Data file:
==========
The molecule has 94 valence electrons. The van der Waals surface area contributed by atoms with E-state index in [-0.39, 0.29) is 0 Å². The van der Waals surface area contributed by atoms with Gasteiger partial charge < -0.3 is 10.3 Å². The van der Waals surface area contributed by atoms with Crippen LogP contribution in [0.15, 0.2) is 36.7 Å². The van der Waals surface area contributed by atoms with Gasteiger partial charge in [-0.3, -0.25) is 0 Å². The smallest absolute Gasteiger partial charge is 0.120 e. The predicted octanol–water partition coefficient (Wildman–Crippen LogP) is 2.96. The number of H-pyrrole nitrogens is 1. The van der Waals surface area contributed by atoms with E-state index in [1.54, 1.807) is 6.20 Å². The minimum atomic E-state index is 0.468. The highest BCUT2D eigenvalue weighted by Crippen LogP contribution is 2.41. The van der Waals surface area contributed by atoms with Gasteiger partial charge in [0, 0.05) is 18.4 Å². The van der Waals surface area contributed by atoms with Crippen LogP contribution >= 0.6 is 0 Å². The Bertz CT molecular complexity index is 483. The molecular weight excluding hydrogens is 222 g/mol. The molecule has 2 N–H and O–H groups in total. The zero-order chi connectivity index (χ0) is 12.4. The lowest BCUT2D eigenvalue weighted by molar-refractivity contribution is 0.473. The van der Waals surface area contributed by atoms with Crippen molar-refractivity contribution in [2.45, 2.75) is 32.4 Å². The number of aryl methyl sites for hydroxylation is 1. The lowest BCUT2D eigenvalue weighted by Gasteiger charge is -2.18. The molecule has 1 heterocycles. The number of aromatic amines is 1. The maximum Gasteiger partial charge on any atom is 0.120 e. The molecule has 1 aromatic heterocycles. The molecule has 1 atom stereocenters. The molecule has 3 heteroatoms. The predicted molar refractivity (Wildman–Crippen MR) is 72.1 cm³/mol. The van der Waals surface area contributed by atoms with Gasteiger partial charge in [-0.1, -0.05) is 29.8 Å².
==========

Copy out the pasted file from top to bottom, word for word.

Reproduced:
The molecule has 94 valence electrons. The van der Waals surface area contributed by atoms with E-state index in [-0.39, 0.29) is 0 Å². The van der Waals surface area contributed by atoms with Gasteiger partial charge < -0.3 is 10.3 Å². The van der Waals surface area contributed by atoms with Crippen LogP contribution in [0.15, 0.2) is 36.7 Å². The van der Waals surface area contributed by atoms with Gasteiger partial charge in [-0.3, -0.25) is 0 Å². The smallest absolute Gasteiger partial charge is 0.120 e. The predicted octanol–water partition coefficient (Wildman–Crippen LogP) is 2.96. The number of H-pyrrole nitrogens is 1. The van der Waals surface area contributed by atoms with E-state index in [1.54, 1.807) is 6.20 Å². The minimum atomic E-state index is 0.468. The highest BCUT2D eigenvalue weighted by Crippen LogP contribution is 2.41. The van der Waals surface area contributed by atoms with Gasteiger partial charge in [0, 0.05) is 18.4 Å². The van der Waals surface area contributed by atoms with Crippen LogP contribution >= 0.6 is 0 Å². The Bertz CT molecular complexity index is 483. The molecular weight excluding hydrogens is 222 g/mol. The molecule has 2 N–H and O–H groups in total. The zero-order chi connectivity index (χ0) is 12.4. The lowest BCUT2D eigenvalue weighted by molar-refractivity contribution is 0.473. The van der Waals surface area contributed by atoms with Crippen molar-refractivity contribution in [2.45, 2.75) is 32.4 Å². The number of aryl methyl sites for hydroxylation is 1. The lowest BCUT2D eigenvalue weighted by Gasteiger charge is -2.18. The molecule has 1 heterocycles. The number of aromatic amines is 1. The maximum Gasteiger partial charge on any atom is 0.120 e. The molecule has 1 aromatic heterocycles. The molecule has 1 atom stereocenters. The molecule has 3 heteroatoms. The predicted molar refractivity (Wildman–Crippen MR) is 72.1 cm³/mol. The van der Waals surface area contributed by atoms with Gasteiger partial charge in [-0.1, -0.05) is 29.8 Å².